Port-side activities such as loading and unloading freight, make-up a ‘small proportion’ of air pollution emissions around major shipping terminals, analysis released by the UK’s major port operators claims.
The research, carried out by the consultancy Arup on behalf of the UK Major Ports Group and looking at analysis of three ports, suggests that air pollution around ports is largely dominated by road traffic emissions, predominantly from diesel cars and HGVs.
Emissions from vessels in the ports usually have a “relatively low and very localised impact” on air pollution, the report, which is due to be published next week, suggests.
Options for ports to improve their air quality performance include action to help reduce congestion in freight flows, operational improvement and engagement measures and shifting to greater electrification of port operations UKMPG claims.
The organisation held a roundtable event this week to discuss the findings of the report and to discuss ongoing work to address air pollution at ports.
Tim Morris, chief executive of the UK Major Ports Group, said: “Major ports can and will do more to continue their record of air quality improvement. But today’s report is clear that to make a major difference in urban areas around ports the improvement requires more than the port itself acting.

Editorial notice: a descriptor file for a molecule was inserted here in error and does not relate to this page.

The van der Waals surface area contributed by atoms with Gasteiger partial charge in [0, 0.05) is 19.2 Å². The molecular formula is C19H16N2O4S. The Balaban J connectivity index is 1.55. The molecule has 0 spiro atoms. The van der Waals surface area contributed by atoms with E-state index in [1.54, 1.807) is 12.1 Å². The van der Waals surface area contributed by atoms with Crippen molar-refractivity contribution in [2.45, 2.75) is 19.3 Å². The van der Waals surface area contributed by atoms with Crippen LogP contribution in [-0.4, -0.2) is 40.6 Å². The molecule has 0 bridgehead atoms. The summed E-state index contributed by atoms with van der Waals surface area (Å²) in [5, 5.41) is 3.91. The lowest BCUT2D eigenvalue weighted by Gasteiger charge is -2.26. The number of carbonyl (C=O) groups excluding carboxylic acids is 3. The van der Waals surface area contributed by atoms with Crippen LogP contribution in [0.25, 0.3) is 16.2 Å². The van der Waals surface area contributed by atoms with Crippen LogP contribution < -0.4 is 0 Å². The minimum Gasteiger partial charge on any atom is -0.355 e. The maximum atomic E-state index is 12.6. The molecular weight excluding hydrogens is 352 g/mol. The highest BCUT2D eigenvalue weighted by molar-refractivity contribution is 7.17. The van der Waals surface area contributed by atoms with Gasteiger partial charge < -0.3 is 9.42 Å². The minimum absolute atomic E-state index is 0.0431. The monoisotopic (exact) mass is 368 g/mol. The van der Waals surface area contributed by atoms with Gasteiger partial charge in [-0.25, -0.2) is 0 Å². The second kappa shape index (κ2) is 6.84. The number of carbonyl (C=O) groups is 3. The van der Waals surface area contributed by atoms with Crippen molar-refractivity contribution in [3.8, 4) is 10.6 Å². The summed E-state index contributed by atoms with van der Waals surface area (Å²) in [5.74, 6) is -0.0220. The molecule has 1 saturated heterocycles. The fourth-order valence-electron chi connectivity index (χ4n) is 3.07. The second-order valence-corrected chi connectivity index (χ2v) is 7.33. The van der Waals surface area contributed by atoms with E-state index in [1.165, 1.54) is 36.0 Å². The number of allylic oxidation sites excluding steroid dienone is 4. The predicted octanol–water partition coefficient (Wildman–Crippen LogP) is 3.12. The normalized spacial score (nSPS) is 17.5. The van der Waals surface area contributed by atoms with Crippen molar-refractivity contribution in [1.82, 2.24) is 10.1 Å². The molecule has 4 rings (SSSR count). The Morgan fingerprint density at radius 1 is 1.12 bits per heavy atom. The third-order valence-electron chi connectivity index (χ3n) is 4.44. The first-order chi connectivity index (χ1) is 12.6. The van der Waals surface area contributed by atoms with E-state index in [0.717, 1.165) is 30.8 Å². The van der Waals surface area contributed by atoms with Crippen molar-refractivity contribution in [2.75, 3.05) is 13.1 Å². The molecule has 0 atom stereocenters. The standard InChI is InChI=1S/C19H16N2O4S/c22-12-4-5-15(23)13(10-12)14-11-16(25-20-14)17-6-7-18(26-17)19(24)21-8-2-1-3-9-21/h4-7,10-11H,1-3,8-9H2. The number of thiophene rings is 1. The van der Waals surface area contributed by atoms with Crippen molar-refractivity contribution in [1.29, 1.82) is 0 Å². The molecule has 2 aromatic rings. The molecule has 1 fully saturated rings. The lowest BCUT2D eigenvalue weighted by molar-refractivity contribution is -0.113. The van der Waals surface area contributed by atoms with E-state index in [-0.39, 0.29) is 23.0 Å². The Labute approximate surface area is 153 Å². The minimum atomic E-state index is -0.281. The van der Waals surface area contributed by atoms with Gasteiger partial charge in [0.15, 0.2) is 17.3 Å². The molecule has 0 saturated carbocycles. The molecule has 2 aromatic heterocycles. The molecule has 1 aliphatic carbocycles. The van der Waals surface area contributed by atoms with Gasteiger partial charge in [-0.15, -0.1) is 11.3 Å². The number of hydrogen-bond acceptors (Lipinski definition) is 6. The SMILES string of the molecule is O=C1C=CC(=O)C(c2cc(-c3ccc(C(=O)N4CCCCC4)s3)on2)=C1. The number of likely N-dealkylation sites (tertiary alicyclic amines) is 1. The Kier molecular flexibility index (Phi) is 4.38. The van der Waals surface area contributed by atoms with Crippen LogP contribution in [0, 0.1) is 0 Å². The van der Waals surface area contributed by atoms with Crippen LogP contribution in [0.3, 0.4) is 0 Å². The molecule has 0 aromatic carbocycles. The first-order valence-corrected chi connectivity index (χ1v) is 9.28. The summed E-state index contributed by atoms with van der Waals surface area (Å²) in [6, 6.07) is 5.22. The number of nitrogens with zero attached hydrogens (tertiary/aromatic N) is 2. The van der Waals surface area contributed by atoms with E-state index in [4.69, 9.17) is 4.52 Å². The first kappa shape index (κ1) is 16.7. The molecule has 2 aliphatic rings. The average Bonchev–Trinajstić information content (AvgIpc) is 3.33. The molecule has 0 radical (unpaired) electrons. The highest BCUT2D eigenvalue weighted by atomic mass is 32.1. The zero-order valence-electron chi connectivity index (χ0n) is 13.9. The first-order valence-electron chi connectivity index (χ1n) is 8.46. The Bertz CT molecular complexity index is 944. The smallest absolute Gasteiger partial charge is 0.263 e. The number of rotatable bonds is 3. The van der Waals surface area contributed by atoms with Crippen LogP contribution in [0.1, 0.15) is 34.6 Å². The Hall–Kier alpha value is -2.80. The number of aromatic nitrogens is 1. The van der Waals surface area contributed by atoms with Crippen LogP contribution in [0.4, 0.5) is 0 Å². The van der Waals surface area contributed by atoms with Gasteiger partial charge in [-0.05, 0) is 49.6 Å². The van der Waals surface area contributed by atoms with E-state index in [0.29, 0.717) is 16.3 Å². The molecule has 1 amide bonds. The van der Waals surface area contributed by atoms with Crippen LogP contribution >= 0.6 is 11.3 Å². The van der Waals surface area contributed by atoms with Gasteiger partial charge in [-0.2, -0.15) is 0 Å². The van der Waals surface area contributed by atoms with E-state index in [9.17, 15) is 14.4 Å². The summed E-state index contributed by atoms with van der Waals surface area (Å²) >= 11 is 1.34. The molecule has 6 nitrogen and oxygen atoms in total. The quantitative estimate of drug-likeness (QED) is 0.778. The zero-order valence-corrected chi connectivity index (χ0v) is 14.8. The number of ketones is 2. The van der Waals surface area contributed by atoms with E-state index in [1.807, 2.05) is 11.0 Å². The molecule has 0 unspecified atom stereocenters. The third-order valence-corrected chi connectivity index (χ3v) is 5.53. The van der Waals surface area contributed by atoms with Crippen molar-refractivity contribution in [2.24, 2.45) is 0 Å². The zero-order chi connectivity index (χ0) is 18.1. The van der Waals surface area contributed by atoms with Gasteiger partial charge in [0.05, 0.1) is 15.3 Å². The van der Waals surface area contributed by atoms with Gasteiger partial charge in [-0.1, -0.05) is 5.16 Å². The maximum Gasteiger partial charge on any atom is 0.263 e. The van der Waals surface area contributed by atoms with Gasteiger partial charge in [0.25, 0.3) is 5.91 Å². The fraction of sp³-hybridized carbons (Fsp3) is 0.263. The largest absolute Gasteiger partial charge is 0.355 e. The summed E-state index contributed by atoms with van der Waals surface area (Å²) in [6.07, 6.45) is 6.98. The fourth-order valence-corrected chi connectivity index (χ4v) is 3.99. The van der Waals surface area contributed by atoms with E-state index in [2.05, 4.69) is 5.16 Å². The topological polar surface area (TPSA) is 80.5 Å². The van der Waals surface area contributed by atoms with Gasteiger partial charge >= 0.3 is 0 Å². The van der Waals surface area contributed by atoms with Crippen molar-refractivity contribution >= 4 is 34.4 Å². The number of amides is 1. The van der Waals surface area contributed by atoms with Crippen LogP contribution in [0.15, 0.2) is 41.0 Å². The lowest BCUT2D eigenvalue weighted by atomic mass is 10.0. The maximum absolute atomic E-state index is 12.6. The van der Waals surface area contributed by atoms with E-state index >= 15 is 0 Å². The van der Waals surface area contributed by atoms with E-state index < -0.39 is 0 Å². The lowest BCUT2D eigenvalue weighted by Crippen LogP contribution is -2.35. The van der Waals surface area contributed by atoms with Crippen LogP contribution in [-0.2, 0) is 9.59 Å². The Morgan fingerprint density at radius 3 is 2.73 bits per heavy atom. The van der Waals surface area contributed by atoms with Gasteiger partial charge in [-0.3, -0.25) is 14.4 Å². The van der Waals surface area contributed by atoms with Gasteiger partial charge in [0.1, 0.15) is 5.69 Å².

“All stakeholders – industry and government at different levels – need to play their parts to deliver meaningful impact. We collectively need to find solutions that achieve the joint goals of better air quality and ensuring that the UK gets the best out of its global gateways.”
In its Clean Air Plan, published this summer, government has pledged to tackle emissions from the shipping sector through a range of measures.
This includes consulting on new domestic regulations to reduce pollutant emissions from ships, and extending current Emissions Control Areas in UK waters.
Air quality strategy
Ministers have also declared that by May 2019, all major ports should produce their own Air Quality Strategies, setting out their plans to reduce emissions ‘across the port estate, including ship and shore activities’.
Mr Morris added: “The UK’s major ports take environmental stewardship very seriously and support high sustainability standards. This research is a contribution to making sure that the important task of improving air quality is well grounded in fact and expert views. Some of the debate about air quality has unfortunately not been well informed.
“As an island nation which relies on the sea for 95% of its trade in goods, particularly as the UK approaches Brexit, its vital that the action that’s taken on air quality is both effective and maintains the UK’s ability to trade with the world.”